|Veröffentlichungsdatum||6. Aug. 1985|
|Eingetragen||4. Mai 1983|
|Prioritätsdatum||4. Mai 1983|
|Veröffentlichungsnummer||06491607, 491607, US 4532938 A, US 4532938A, US-A-4532938, US4532938 A, US4532938A|
|Erfinder||Floyd L. Carlisle|
|Ursprünglich Bevollmächtigter||Theratronics, Inc.|
|Zitat exportieren||BiBTeX, EndNote, RefMan|
|Patentzitate (10), Referenziert von (12), Klassifizierungen (13), Juristische Ereignisse (5)|
|Externe Links: USPTO, USPTO-Zuordnung, Espacenet|
(1) Field of the Invention
The present invention relates to electrotherapy and particularly to the electrical stimulation of controlled muscle activity. More specifically, this invention is directed to massage devices which may be employed to cause controlled muscle contractions. Accordingly, the general objects of the present invention are to provide novel and improved methods and apparatus of such character.
(2) Description of the Prior Art
As employed herein the term "electrotherapy" relates to the direct application of electrical impulses to a living organism in the interest of achieving a therapeutic effect. As a science, electrotherapy has been know for many years. Apparatus employed for electrotherapy may be generally classified as nerve stimulators, which are generally intended to apply signals which interfere with the transmission of the sensation of pain to the brain, and muscle stimulators which are designed to cause controlled muscle contractions. In either case the object of electrotherapy is to stimulate the natural hearing and pain relief systems of the body when such systems are not functioning properly due to injury such as strains, sprains and bruises. In the case of muscle stimulation, the controlled contractions which are produced by the apparatus result in an increase in the flow of blood to and away from the damaged cells by alternately compressing and releasing the veins throughout the damaged area. This, of course, is what is accomplished by the alternate application of heat and cold and by massage, either manually or with apparatus such as an ultrasound transducer. The application of heat and cold is a very slow process whereas the various techniques for massage which are available generally require a great deal of expertise, particularly if the injury is not to be aggravated.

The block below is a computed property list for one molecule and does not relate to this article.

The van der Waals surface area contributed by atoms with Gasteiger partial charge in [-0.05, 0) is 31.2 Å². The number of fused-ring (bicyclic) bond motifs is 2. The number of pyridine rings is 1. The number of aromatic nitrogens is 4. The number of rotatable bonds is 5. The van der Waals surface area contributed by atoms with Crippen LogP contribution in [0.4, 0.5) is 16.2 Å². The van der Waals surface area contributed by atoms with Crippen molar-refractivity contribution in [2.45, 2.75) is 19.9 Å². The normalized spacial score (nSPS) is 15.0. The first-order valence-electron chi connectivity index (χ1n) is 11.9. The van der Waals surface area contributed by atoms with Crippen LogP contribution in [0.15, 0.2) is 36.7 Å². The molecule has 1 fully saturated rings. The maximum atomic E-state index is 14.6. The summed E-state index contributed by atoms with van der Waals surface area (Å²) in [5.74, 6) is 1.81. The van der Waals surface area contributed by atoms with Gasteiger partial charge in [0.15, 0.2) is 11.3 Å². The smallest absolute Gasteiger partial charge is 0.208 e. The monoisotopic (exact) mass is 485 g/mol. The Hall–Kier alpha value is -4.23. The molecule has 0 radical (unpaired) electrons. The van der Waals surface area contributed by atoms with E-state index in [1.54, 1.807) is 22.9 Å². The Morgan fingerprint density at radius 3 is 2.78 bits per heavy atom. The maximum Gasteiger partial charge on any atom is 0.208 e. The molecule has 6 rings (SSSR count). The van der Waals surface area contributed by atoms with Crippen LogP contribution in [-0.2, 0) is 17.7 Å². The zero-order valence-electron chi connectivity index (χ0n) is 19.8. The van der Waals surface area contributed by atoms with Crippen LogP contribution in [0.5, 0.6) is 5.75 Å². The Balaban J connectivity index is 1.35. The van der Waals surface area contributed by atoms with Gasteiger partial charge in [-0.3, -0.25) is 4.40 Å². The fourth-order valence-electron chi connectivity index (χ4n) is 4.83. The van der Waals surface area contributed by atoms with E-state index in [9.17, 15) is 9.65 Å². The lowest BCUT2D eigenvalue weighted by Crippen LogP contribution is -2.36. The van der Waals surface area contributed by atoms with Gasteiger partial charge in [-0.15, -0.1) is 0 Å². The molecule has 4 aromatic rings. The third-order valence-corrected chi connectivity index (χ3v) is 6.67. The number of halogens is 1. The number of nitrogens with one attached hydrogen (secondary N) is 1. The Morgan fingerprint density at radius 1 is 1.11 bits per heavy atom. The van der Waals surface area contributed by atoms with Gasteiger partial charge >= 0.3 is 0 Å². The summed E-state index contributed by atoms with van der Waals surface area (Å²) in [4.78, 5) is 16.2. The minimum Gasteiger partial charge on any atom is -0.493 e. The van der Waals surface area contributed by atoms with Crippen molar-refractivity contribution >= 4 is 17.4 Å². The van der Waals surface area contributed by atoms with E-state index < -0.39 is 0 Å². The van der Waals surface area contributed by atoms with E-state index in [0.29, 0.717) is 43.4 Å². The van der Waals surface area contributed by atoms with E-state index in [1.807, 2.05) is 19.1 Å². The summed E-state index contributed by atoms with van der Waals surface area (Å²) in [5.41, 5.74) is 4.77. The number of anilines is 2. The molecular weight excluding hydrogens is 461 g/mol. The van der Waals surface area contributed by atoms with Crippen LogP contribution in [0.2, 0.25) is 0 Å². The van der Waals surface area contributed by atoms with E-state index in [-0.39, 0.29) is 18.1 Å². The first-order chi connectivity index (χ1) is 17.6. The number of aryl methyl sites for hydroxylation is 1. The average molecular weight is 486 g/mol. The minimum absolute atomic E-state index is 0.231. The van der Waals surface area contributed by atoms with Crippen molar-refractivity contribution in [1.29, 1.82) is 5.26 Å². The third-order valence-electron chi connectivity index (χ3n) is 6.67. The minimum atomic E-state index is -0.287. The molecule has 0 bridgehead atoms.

Examples of prior art electrical muscle stimulators may be seen in U.S. Pat. Nos. 2,641,259, 3,077,884, 4,114,893, 4,240,437, and 4,342,317. These examples of the prior art show the evolution of the apparatus which has been incident to the availability of solid state electronics, i.e., electrical muscle stimulators are rapidly becoming comparatively sophisticated devices considering the circuitry employed therein. However, as particularly evident from U.S. Pat. Nos. 4,144,893 and 4,240,437, the applicator portions of the devices have failed to evolve as rapidly as the electronics. Thus, in the prior art it is common to attach electrodes to the subject by means of belts or straps. This is often quite difficult to accomplish in the case of a four-legged animal. The need to use a belt or strap also impedes the ability to treat the subject in only a localized area. In many cases a single strapped-on electrode was used in conjuction with a hand-held applicator in the form of a rather cumbersome roller or the like which was inconveniently attached by a cable to a bulky combination signal generator and associated power supply.
The present invention overcomes the above briefly discussed and other deficiencies and disadvantages of the prior art by providing a novel and improved applicator which may be employed for the electrical stimulation of muscular activity. An applicator in accordance with the present invention is a self-contained device which is characterized by compactness and ease of use.
In accordance with the preferred embodiment, the invention comprises a control unit which includes all of the electronics required to produce the requisite electrical signals for causing the desired mode of muscle stimulation. The invention also includes a conveniently shaped carrying case into which the control unit may be easily inserted. The carrying case has, mounted thereon, a pair of spacially displaced electrodes. Insertion of the control unit into the carrying case automatically establishes communication between the signal generator and electrodes. The entire assembly of control unit and carrying case is sufficiently light-weight and compact to be held in the users hand whereby the desired body area may be contacted by the spaced electrodes and subsequently massaged while contact between the electrodes and the skin is maintained. The carrying case is designed such that the controls for varying the output frequency and/or intensity of the generated electrical signals, as well as the switch for activating the unit, are readily accessible.
The present invention may be better understood and its numerous objects and advantages will become apparent to those skilled in the art by reference to the accompanying drawing wherein like reference numerals refer to like elements in the figures and wherein: